Supported by their chairman, and assisted by two very bright and adventurous younger directors, Keith Hack and Robert Walker, the policy of what The Scotsman critic called “artistic sensationalism” was instantly adopted. By sensationalism was meant nudity, sexual ambiguity, irreverence, and youthful high spirits. In Scotland, even more than in England, the theater has been regarded primarily as a branch of education and moral example. The new Citizens’ was, therefore, construed as decadent and, because dimly perceived to be influenced by the Europeanism of Brecht, Jean Genet, and the Marquis de Sade, as “foreign.”

The critical reaction was generally hostile, especially in The Scotsman. Moral censoriousness was bound up in the shock of the relatively new: “It is shameful that this [Hamlet] should be the play’s first production in Glasgow for ten years, giving many people a warped impression of it” (Allen Wright, The Scotsman); “The present direction of the theatre has been and continues to be disastrous” (Christopher Small, Glasgow Herald); “By presenting a hideous exhibition of profanity and obscenity [De Sade Show, 1976], the Citizens . . . is defiling the name of drama. . . .We are debased” (Wright, The Scotsman). But at the same time the individuality and contemporary relevance of the theater was increasingly recognized, especially when London critics came to call.

Havergal and Prowse wanted their shows to be as exciting as concerts by Mick Jagger or David Bowie. To this end the actors they chose were young, beautiful, confident, and technically raw. They were encouraged to play large roles and to lay down their talent like a gift. Thus there was a male Cleopatra; a notable Troilus and Cressida in which the cast was scantily clad in loincloths, boxing boots, glittering cutaway dresses, and crash helmets; and a Christopher Marlowe Tamburlaine that harnessed the Marlovian “mighty line” and obscure rhetoric to an immediately fashionable mood of sexy realism and casual violence.

Such a mood may be traced to the homoerotic political theater of Genet, who was in many ways the Citizens’ household god. In 1971, Lindsay Kemp directed The Maids, and in 1982, Prowse mounted a trilogy of The Blacks, The Screens, and The Balcony. Taking a leaf out of Vsevolod Meyerhold’s book, Prowse designed a set that incorporated details of the Victorian architectural features of the auditorium and brought Genet’s political charades to life in a visual language that belonged only to the Citizens’: mirrors, transvestism, a brilliant white cut-out forest in a black void (for The Blacks), and sinister maskwork.

In the 1970s this style, in many variations, was applied to both the Jacobean repertoire and the Marquis de Sade, whose monster novels Justine and Juliette formed the basis of MacDonald’s 1975 De Sade Show. The explosion of dizzy verbal pyrotechnics in a chamber of sexual experimentalism, against a background of philosophical dispute and revolutionary politics, was unlike anything ever seen in the British theater.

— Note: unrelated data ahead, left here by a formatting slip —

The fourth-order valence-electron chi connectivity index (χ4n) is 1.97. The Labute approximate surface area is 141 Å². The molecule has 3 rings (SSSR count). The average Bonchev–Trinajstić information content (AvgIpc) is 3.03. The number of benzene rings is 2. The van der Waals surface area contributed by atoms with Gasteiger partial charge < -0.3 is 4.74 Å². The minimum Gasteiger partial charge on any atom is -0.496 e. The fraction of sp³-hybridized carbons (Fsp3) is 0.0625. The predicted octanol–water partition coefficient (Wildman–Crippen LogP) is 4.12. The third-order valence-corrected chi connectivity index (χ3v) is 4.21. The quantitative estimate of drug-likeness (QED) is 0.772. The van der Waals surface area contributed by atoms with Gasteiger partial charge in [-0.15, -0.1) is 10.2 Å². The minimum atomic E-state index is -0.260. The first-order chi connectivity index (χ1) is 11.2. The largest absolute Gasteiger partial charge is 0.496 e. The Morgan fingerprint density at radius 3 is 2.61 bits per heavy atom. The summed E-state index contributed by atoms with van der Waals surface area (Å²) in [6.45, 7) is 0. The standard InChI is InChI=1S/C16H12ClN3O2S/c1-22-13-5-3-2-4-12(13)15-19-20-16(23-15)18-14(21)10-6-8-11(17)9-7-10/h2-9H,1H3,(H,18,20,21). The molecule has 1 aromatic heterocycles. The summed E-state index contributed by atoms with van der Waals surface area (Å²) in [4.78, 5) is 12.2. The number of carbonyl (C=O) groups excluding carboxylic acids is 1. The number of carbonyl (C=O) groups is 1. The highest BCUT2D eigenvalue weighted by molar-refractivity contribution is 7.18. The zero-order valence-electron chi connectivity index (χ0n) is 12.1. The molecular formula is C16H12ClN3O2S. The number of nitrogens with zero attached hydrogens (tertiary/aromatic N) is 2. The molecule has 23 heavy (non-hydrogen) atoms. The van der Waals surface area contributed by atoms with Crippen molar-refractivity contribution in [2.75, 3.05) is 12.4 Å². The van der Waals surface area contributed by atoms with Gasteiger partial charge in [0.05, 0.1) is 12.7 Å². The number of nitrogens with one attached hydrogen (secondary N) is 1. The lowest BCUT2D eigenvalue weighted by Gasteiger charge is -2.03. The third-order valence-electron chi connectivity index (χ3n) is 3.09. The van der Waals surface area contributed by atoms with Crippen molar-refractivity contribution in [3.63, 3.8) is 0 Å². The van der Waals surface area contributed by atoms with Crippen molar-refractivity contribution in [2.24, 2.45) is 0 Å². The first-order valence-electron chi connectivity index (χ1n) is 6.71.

The process was repeated at the time of the Genet retrospective in Philosophy in the Boudoir, Prowse’s response to de Sade’s 1795 dialogue in which a 15-year-old virgin is inducted into a school of libertinage. But by the early ’80s new elements began to appear in the production style: the sets might now be inhabited by leather-clad punks dispensing cocaine and tuning up the audio equipment. This juxtaposition of contemporary youth-culture decadence with the refined esthetic extravagance of European intellectual writers—be they Genet, de Sade, Mikhail Lermontov, or even Noel Coward—is a distinctive and persistent characteristic of the Citizens’ work.

The theater traveled abroad whenever invited—to Warsaw, to the Belgrade International Theatre Festival (BITEF), to the Venice Biennale in 1981 with Goldoni’s The Battlefield (a little like hauling coals to Newcastle, you might say, but the Citizens’ Goldoni was applauded above that of the other contributing nations), to Amsterdam and Rome. What differentiated them from many exciting British fringe groups of the 1970s—such as the Pip Simmons Group or the People Show—was that they were based in a proper theater and played not to a coterie audience but to an audience comprising mainly local working-class and professional customers. And so it is with other distinctive European companies, such as Pina Bausch’s dance troupe in the industrial Ruhr Valley town of Wuppertal, or the brilliant Katona Joszef Company of Budapest.

It must always be remembered that the Citz is a shoestring enterprise. The annual turnover is a mere £1.25 million ($2.4 million), with grants coming from the Strathclyde regional council, the city of Glasgow, and the Scottish Arts Council. About 37 percent of all income is earned at the box office, and all seats are priced at just £5, with concessions to students and elderly pensioners and free seats for the unemployed. (The Thursday night preview, really a full-dress rehearsal, is also free.) The costs of costumes and sets are usually fixed at about £5,000 ($9,750), an amazing statistic when one considers the visual sumptuousness of the productions. The very top budget has been £17,500 ($34,000) for one of Prowse’s Oscar Wilde revivals; but he has created memorable designs for as little as £1,000 ($1,950). In 21 years, Havergal has never put the theater into the red and is virtually alone among British theater managers in this respect. He refuses to present his board with the only problem any board really dislikes, which is that of a deficit. If there is no deficit, after all, the policy, whatever uproar there might be, is working.